Accuracy Vs. Speed in Media Reporting

Major news corporations are constantly competing against one another to be the first to have the fastest breaking news reports. This need to be the first has caused some reporters to become less accurate in their reporting.

Accuracy is the most important aspect to journalism. Without it, journalists can lose their credibility. The Reuter’s Handbook of Journalism said “accuracy is the heart of what we do. It is our job to get it first but it is above all our job to get it right.” But because of new social mediums, many reporters rush stories in order to be the first to post news reports on sites such as Twitter and Facebook.

An example of media inaccuracies due to speed occurred in January 2010. Arizona Congresswoman Gabrielle Giffords, was shot in the head at a public event. News reports were immediately posted that the congresswoman was shot and killed. The actual story being she was shot and critically injured, not killed.

Among these false stories posted were from NPR and the New York Times. They soon corrected their reporting mistakes, but they learned the age-old concept of double and triple checking sources.

Dr. Marcia Garcia, CEO of media consulting firm, Garcia Media, said “it’s not easy competing in this environment, but the importance of accuracy and fairness to good journalism is crucial. We can’t let our desire to be first destroy our need to be right.”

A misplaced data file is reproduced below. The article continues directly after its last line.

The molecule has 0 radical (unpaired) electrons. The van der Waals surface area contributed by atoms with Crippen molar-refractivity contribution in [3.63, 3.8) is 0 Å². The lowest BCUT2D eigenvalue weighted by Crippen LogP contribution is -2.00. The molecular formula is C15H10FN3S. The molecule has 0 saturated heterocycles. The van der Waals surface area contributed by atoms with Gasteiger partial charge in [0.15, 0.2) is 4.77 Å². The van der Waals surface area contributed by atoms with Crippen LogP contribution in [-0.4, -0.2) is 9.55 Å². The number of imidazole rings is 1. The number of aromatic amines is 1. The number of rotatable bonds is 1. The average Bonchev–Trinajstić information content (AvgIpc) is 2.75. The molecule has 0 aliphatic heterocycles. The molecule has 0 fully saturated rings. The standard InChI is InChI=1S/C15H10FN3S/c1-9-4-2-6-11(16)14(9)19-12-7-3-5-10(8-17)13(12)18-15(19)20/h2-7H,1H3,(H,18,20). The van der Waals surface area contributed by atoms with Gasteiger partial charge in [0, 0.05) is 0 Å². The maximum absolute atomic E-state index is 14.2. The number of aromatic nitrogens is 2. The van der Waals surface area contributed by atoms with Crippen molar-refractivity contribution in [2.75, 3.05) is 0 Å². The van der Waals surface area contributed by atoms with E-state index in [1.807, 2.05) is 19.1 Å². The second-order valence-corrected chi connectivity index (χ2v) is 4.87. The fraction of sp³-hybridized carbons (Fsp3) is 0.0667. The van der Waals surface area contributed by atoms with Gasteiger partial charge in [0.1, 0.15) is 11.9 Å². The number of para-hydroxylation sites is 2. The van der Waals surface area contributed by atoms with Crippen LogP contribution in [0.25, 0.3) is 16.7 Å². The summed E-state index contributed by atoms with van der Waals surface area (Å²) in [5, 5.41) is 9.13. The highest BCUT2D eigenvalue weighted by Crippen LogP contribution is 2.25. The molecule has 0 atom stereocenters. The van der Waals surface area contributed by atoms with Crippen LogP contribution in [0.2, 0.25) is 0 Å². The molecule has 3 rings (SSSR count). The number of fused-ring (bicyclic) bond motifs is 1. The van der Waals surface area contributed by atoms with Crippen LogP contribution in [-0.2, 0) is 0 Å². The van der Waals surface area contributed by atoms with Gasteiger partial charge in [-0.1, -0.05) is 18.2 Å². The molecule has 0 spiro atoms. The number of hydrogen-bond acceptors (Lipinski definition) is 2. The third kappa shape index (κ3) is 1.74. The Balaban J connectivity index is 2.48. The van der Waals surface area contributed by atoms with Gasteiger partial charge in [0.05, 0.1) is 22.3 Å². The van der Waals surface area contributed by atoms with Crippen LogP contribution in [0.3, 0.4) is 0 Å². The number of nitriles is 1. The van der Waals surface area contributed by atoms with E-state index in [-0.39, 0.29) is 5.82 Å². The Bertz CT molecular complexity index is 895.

As readers, it begs the question, is it better to have news fast, or is it better for it to be accurate? Craig Silverman, editor of RegretTheError.com said “why not wait 15 minutes or even an hour if it means getting the entire story right, rather than just most of it?” Shouldn’t we be able to trust what the media is telling us, rather than questioning if the actual story will come out a day later?

Alexa Shirek

Photos courtesy of google images.

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This entry was posted in Media Credibility, News coverage, Reporting, Social media and tagged , , , , . Bookmark the permalink.

4 Responses to Accuracy Vs. Speed in Media Reporting

  1. Lindsey P. says:

    Very true!

  2. Anna M. says:

    A journalist’s credibility should not suffer because of one mistake. Unfortunately that’s how it works. I am trying to get in the habit of checking my sources more than ever so I won’t have to worry about publishing inaccurate information. I also enjoyed your link to regrettheerror.com!

  3. nelsoabb says:

    This is a really good point. Journalists need to learn how to be speedy, yet accurate. The world of media continues to expand leaving plenty of room for competition, which puts a lot of pressure on journalists to have the big story first. I definitely think it is worth it though for the journalist to wait out that extra hour to make sure that everything is accurate because just like Anna said, credibility can be lost due to just one mistake.

  4. Kristine Miluna says:

    Alexa, you have written a thought provoking post.
    Accuracy is definitely one of the most crucial aspects in journalism.
    However, because of the competition journalists are often forced to publish the information they have, hope that it’s accurate, and let readers follow the updates.

    Waiting an hour or more would definitely benefit the accuracy of news, but it sounds more like utopia in today’s news market, as people want to see, read, and hear the news as it happens.

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